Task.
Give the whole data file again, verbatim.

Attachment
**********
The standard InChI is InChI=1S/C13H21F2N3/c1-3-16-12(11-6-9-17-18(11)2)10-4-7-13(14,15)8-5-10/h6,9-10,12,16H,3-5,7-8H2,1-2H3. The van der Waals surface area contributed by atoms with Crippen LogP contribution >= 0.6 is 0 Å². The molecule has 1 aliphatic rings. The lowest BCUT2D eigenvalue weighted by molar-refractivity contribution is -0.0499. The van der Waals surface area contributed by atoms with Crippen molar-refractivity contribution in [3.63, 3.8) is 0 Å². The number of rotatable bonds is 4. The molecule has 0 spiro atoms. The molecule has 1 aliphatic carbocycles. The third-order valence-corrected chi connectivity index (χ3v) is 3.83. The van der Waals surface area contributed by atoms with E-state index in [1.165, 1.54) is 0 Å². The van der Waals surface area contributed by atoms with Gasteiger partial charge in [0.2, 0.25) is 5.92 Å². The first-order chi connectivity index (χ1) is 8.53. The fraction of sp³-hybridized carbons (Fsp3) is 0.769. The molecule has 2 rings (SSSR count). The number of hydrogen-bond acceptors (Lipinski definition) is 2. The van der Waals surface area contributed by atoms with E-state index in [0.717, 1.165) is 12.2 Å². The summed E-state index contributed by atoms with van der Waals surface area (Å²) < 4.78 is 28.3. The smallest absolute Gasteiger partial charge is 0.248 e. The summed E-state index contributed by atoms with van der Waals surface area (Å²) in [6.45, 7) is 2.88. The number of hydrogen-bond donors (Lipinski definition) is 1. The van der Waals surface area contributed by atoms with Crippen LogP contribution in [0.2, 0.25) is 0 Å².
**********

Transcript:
The standard InChI is InChI=1S/C13H21F2N3/c1-3-16-12(11-6-9-17-18(11)2)10-4-7-13(14,15)8-5-10/h6,9-10,12,16H,3-5,7-8H2,1-2H3. The van der Waals surface area contributed by atoms with Crippen LogP contribution >= 0.6 is 0 Å². The molecule has 1 aliphatic rings. The lowest BCUT2D eigenvalue weighted by molar-refractivity contribution is -0.0499. The van der Waals surface area contributed by atoms with Crippen molar-refractivity contribution in [3.63, 3.8) is 0 Å². The number of rotatable bonds is 4. The molecule has 0 spiro atoms. The molecule has 1 aliphatic carbocycles. The third-order valence-corrected chi connectivity index (χ3v) is 3.83. The van der Waals surface area contributed by atoms with E-state index in [1.165, 1.54) is 0 Å². The van der Waals surface area contributed by atoms with Gasteiger partial charge in [0.2, 0.25) is 5.92 Å². The first-order chi connectivity index (χ1) is 8.53. The fraction of sp³-hybridized carbons (Fsp3) is 0.769. The molecule has 2 rings (SSSR count). The number of hydrogen-bond acceptors (Lipinski definition) is 2. The van der Waals surface area contributed by atoms with E-state index in [0.717, 1.165) is 12.2 Å². The summed E-state index contributed by atoms with van der Waals surface area (Å²) < 4.78 is 28.3. The smallest absolute Gasteiger partial charge is 0.248 e. The summed E-state index contributed by atoms with van der Waals surface area (Å²) in [6.45, 7) is 2.88. The number of hydrogen-bond donors (Lipinski definition) is 1. The van der Waals surface area contributed by atoms with Crippen LogP contribution in [0.2, 0.25) is 0 Å².